Financial History Issue 116 (Winter 2016) | Page 27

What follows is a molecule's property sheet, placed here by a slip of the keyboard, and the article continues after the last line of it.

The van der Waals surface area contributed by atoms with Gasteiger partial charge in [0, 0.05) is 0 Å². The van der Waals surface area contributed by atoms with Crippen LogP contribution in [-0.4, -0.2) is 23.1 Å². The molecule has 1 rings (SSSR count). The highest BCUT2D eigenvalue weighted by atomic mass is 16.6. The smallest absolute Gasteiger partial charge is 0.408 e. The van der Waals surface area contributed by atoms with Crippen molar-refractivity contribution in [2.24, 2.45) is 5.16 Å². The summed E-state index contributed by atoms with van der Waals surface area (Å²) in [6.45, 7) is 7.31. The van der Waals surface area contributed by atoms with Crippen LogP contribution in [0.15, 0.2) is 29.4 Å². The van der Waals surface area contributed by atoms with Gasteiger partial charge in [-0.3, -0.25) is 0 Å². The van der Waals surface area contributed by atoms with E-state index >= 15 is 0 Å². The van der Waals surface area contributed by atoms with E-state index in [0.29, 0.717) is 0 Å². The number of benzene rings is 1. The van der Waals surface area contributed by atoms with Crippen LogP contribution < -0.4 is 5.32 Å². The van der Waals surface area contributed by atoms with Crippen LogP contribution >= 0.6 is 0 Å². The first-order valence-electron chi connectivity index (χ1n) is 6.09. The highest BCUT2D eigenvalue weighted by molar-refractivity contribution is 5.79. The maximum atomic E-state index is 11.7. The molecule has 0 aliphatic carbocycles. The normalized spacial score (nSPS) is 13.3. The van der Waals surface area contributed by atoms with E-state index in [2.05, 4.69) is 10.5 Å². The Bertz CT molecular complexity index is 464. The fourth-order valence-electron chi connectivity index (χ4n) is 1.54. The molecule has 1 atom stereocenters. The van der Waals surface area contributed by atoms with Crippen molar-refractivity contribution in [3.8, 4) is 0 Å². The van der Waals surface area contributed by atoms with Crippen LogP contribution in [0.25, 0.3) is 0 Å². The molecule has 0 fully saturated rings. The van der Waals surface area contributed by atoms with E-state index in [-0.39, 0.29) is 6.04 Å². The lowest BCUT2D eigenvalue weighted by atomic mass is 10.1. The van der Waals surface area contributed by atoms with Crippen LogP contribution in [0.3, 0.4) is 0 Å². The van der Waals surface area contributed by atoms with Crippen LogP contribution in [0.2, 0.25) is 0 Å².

MOLDED by COMPETITION The Guardian, Quite Another Quiet Mutual By Robert E. Wright Readers of a certain age will remember television commercials for “The Quiet Company,” life insurer Northwestern Mutual, one of about a dozen large mutual insurers that quietly dominated the US life insurance industry for most of the 20th century. Many were swept up in the demutualization wave that struck that industry in the 1990s, but some — including Northwestern, TIAACREF, New York Life and Massachusetts Mutual — remain wholly mutual, i.e., completely owned by their policyholders. With general account assets of about $40 billion, less than half that of the mutual behemoths just referenced, Guardian Life Insurance Company of America (hereafter, Germania or Guardian) also avoided the demutualization wave. Headquartered on Hanover Square, just blocks south of Wall Street and within sight of Delmonico’s, the restaurant where it held its first organizational meeting in March 1860, Guardian quietly (usually) continues to do what it has (almost) always done, dutifully serve its policyholders. In the 19th century, mutual cooperation was capitalism’s ingenious response to socialism. If you do not like some aspect of the world, America’s business leaders essentially told socialists, anarchists and sundry other radicals, don’t upend everything in bloody revolution; rather, work to fix the specific problems you perceive. If you think grocers charge too much, form a food co-operative. If workers are vulnerable to unemployment, help them to save by starting a mutual savings bank. If members of a particular ethnic group cannot buy life insurance at reasonable rates due to discrimination or other reasons, create a life insurer that specializes in insuring them. Guardian Life Insurance Company building. That is precisely what the founders of Guardian, which began its corporate existence as Germania Life Insurance Company, did in 1860. Technically, Germania was a hybrid corporation, a mix between a joint stock company owned by stockholders and a mutual owned by its policyholders, because New York state law on the eve of the Civil War forbade the formation of pure mutuals. Germania, however, always behaved like a mutual. It never increased its equity capitalization above the $200,000 it initially raised and, following a change in state law, a failed but frightening hostile takeover attempt and the seizure of its shares owned by German citizens during the Great War, it mutualized in 1925 by buying almost all of its outstanding shares for $150 apiece. (Complete demutualization had to wait until early 1946 due to a tussle with the estate of a deceased stockholder.) As its name suggested, Germania specialized in selling life insurance policies and annuity products to Germans, initially those residing in the United States — from New York to St. Louis to San Francisco — and soon after to those in other nations as well, including Germany itself, especially after its dramatic 1871 unification. Many of Germania’s founders had been revolutionaries during an earlier German unification effort, in 1848, but America’s liberal business climate transformed them into pillars of the business community on two continents. Germania’s life insurance policies and annuities protected the incomes of its policyholders and their families by providing a death benefit if the “breadwinner” died too early, before the end of his (and later her) productive years, and a yearly payment if the breadwinner died too late, after s/he could no longer work. That is commonplace today, but in the 19th century, before computers and finely-tuned actuarial tables, it was high finance. Like other mutual insurers, Germania sold “participating” policies that paid “dividends” (rebates on premiums) when mortality and policy lapse rates, investment income and/or expenses proved better than assumed. That way, policyholders shared in the profits when longevity increased, office technologies became more efficient or investment returns increased, while adverse developments did not threaten the solvency of mutual insurers nearly as quickly as they brought down joint stock insurers and banks. The company simply reduced dividends, for example, when death claims unexpectedly doubled due to the 1918-19 influenza epidemic and when the Great Depression increased disability claims to unexpected levels and wreaked havoc with its mortgage portfolio.  |  Winter 2016  |  FINANCIAL HISTORY  25